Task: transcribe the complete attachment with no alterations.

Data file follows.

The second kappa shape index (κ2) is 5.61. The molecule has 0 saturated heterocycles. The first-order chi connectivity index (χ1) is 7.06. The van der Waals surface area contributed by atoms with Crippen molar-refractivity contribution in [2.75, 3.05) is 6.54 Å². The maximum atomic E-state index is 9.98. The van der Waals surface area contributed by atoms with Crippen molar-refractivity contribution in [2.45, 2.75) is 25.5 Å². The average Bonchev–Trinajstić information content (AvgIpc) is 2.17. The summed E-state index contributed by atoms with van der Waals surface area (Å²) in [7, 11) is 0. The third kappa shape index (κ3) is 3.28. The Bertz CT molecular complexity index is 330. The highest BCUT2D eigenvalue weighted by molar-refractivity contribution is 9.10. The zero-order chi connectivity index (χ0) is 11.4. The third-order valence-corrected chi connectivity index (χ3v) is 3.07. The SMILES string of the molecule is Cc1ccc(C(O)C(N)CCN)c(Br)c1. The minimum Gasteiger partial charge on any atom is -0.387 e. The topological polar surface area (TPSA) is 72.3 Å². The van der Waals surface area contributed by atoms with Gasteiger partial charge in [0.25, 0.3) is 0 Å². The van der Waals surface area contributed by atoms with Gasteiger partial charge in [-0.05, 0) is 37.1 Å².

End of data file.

The second kappa shape index (κ2) is 5.61. The molecule has 0 saturated heterocycles. The first-order chi connectivity index (χ1) is 7.06. The van der Waals surface area contributed by atoms with Crippen molar-refractivity contribution in [2.75, 3.05) is 6.54 Å². The maximum atomic E-state index is 9.98. The van der Waals surface area contributed by atoms with Crippen molar-refractivity contribution in [2.45, 2.75) is 25.5 Å². The average Bonchev–Trinajstić information content (AvgIpc) is 2.17. The summed E-state index contributed by atoms with van der Waals surface area (Å²) in [7, 11) is 0. The third kappa shape index (κ3) is 3.28. The Bertz CT molecular complexity index is 330. The highest BCUT2D eigenvalue weighted by molar-refractivity contribution is 9.10. The zero-order chi connectivity index (χ0) is 11.4. The third-order valence-corrected chi connectivity index (χ3v) is 3.07. The SMILES string of the molecule is Cc1ccc(C(O)C(N)CCN)c(Br)c1. The minimum Gasteiger partial charge on any atom is -0.387 e. The topological polar surface area (TPSA) is 72.3 Å². The van der Waals surface area contributed by atoms with Gasteiger partial charge in [0.25, 0.3) is 0 Å². The van der Waals surface area contributed by atoms with Gasteiger partial charge in [-0.05, 0) is 37.1 Å².